25
June
2008
|
02:08 PM
America/New_York

USRA Supports Senate Committee Action on NASA Authorization Bill

The Senate Committee on Commerce, Science, and Transportation unanimously approved, yesterday, an original Senate version of the National Aeronautics and Space Administration Authorization Act of 2008.


USRA supports this important bipartisan legislation, and commends Commerce Committee Chairman Daniel Inouye and Vice Chairman Ted Stevens, and Chairman Bill Nelson and Ranking Member David Vitter of the Space, Aeronautics, and Related Sciences Subcommittee on approving the bill this year.


The bill authorizes "baseline" funding to NASA of $19.2 billion for fiscal year 2009, above the President's budget request of $17.6 billion. The bill also authorizes an additional $1 billion to accelerate initial operational capability of a U.S.-owned human spacecraft and an additional $150 million for the development of a commercial crew vehicle. These additions bring the total authorization to $20.35 billion.

The bill charts new ground with several innovative provisions. Among these is support of university research opportunities carried out on sounding rockets, high-altitude balloons, suborbital flights, and small satellite payloads that enable hands-on training for undergraduate and graduate students. The bill sets a goal of not less than one percent of the NASA baseline authorization for funding of such opportunities. The bill also indicates the sense of the Congress that funding for these opportunities should be considered a part of NASA's contribution under the America COMPETES Act, which passed last year.

Today, there are fewer opportunities at our nation's research universities for the next-generation of scientists and engineers to gain the training they will need to succeed in aerospace fields. In fact, the number of flight opportunities through which university students can build hardware has declined steadily over the last two decades. Since 1970, suborbital experimental launches have decreased eighty percent—from 270 launches per year in 1970 to less 50 planned launches this year. This bill will reverse this decades-long decline.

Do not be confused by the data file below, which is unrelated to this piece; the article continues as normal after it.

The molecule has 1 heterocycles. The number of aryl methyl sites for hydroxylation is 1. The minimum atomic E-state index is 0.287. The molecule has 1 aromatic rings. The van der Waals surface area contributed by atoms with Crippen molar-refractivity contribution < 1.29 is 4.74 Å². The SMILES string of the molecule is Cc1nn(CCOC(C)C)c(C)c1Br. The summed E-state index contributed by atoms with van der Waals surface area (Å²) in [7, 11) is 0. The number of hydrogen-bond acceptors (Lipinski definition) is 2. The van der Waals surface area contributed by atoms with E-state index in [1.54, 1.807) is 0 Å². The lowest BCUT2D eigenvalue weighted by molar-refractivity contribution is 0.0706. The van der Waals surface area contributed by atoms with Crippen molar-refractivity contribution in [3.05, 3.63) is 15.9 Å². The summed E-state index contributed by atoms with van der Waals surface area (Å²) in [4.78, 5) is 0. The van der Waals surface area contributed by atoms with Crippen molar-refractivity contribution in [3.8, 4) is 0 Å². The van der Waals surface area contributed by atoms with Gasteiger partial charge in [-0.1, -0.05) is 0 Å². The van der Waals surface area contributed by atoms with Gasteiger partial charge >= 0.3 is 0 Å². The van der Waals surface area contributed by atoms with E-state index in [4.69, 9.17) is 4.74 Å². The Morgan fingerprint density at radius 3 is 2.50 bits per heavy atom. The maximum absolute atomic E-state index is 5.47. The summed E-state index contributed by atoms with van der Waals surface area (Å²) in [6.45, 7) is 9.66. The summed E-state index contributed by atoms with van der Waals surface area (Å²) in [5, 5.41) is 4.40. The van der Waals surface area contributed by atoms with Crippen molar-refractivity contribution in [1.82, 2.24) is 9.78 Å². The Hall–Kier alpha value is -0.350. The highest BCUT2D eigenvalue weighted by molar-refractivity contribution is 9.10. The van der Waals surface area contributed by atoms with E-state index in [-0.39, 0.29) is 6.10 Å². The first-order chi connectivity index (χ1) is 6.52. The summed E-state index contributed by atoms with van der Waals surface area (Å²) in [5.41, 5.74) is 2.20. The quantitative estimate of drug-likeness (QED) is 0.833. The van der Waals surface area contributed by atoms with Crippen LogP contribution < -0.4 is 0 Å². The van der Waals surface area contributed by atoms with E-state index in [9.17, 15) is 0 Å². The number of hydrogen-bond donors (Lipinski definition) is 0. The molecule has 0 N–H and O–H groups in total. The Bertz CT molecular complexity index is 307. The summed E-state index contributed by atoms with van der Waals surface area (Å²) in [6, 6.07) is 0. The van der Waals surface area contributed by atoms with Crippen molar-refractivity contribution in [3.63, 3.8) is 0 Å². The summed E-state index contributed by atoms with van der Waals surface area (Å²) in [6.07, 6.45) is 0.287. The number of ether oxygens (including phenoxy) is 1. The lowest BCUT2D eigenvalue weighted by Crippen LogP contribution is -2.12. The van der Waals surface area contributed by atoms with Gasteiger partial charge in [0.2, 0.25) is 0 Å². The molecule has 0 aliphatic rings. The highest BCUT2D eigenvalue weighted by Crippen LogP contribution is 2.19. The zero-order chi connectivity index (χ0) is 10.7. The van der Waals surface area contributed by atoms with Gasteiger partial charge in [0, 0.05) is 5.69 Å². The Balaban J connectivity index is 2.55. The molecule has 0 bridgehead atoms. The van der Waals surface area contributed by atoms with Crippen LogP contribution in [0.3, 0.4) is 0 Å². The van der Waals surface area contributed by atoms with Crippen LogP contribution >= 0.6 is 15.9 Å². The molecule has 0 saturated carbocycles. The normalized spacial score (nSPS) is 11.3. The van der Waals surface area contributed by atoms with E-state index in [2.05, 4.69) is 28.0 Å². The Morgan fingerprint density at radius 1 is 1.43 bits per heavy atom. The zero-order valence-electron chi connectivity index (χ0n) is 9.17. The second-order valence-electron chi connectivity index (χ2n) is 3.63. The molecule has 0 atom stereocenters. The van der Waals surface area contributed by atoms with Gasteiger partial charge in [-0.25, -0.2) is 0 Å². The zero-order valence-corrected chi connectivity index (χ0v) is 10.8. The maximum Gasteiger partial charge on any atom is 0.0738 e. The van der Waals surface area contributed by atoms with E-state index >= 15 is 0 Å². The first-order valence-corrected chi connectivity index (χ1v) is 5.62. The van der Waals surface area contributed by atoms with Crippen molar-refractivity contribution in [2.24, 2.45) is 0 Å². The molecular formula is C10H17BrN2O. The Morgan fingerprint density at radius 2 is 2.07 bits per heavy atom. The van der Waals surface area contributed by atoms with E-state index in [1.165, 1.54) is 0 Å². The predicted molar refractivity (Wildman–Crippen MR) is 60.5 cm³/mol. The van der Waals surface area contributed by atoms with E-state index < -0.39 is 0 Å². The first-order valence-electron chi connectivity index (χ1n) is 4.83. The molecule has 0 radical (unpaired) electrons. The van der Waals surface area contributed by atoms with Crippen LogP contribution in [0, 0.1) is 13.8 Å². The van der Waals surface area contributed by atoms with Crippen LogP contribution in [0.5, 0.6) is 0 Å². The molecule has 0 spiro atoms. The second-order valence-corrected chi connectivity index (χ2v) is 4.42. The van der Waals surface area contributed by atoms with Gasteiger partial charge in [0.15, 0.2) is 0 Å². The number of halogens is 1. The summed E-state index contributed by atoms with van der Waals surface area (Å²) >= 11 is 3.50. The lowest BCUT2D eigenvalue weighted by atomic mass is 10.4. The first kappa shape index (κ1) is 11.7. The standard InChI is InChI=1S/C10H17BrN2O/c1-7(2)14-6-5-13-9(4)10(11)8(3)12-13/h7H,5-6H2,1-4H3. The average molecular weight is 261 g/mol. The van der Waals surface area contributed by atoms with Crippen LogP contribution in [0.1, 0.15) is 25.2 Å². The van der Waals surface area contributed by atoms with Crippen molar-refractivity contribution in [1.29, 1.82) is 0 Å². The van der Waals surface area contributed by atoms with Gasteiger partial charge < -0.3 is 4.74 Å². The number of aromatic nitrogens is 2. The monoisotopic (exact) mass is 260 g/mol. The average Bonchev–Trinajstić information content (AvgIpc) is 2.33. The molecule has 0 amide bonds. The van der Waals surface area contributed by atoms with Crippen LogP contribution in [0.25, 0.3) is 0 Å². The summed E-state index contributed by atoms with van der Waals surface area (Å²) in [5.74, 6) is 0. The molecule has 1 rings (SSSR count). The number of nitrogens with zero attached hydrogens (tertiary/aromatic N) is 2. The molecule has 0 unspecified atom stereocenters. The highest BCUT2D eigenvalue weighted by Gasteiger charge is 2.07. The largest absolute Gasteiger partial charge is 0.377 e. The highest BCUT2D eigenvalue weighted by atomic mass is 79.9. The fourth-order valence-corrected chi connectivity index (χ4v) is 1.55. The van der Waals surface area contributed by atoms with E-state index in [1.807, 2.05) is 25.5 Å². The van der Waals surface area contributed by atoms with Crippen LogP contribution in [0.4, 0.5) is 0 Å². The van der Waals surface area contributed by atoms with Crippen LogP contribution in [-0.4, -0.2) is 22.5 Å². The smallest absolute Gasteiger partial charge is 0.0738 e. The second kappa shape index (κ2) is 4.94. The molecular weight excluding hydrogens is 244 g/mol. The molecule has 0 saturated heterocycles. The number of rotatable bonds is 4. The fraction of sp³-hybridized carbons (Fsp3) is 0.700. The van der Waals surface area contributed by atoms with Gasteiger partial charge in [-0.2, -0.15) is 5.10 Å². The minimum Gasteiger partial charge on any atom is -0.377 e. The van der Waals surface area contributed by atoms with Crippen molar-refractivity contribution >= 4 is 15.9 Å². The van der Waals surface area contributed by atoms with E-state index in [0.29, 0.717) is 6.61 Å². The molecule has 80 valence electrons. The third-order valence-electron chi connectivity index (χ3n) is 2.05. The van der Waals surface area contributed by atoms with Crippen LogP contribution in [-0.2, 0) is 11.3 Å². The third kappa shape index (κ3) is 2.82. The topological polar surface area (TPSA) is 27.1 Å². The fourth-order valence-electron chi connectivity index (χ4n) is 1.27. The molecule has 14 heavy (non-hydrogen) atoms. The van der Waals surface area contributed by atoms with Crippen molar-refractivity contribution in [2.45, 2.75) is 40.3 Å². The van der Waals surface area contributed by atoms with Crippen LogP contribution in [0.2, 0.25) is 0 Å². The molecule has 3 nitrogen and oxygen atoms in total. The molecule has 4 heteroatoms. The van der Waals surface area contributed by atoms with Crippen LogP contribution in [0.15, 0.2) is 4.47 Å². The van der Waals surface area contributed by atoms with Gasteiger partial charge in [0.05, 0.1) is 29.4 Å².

In March of this year, USRA member universities unanimously adopted a resolution at their annual meeting urging increased funding for competitive research opportunities for university-led missions that allow hands-on student participation. In May, USRA's President testified before the Subcommittee on Space, Aeronautics, and Related Sciences on this important issue.

The Universities Space Research Association, established in 1969 by the National Academy of Sciences, is a private, nonprofit consortium of 102 universities offering advanced degrees in space- and aeronautics-related disciplines. USRA's mission is to conduct leading-edge research, develop innovative technologies, promote education and policy across the breadth of space science, and operate premier science and technology facilities by involving universities, private industry and government.